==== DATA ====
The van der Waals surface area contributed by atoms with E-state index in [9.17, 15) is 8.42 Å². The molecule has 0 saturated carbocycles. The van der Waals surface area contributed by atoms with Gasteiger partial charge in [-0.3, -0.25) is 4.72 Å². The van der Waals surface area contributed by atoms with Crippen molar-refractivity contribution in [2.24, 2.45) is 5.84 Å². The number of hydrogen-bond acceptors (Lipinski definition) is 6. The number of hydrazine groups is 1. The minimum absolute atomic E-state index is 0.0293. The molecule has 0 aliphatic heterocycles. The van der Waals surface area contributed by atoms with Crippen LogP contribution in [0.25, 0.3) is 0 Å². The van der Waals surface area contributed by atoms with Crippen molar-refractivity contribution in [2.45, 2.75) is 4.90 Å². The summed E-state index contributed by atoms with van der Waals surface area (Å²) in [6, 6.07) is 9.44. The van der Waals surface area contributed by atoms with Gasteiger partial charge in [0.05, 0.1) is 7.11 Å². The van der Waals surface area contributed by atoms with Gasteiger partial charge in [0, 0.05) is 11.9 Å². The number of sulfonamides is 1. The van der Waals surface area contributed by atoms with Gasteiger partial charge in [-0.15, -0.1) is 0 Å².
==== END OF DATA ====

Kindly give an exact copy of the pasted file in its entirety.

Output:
The van der Waals surface area contributed by atoms with E-state index in [9.17, 15) is 8.42 Å². The molecule has 0 saturated carbocycles. The van der Waals surface area contributed by atoms with Gasteiger partial charge in [-0.3, -0.25) is 4.72 Å². The van der Waals surface area contributed by atoms with Crippen molar-refractivity contribution in [2.24, 2.45) is 5.84 Å². The number of hydrogen-bond acceptors (Lipinski definition) is 6. The number of hydrazine groups is 1. The minimum absolute atomic E-state index is 0.0293. The molecule has 0 aliphatic heterocycles. The van der Waals surface area contributed by atoms with Crippen LogP contribution in [0.25, 0.3) is 0 Å². The van der Waals surface area contributed by atoms with Crippen molar-refractivity contribution in [2.45, 2.75) is 4.90 Å². The summed E-state index contributed by atoms with van der Waals surface area (Å²) in [6, 6.07) is 9.44. The van der Waals surface area contributed by atoms with Gasteiger partial charge in [0.05, 0.1) is 7.11 Å². The van der Waals surface area contributed by atoms with Gasteiger partial charge in [0, 0.05) is 11.9 Å². The number of sulfonamides is 1. The van der Waals surface area contributed by atoms with Gasteiger partial charge in [-0.15, -0.1) is 0 Å².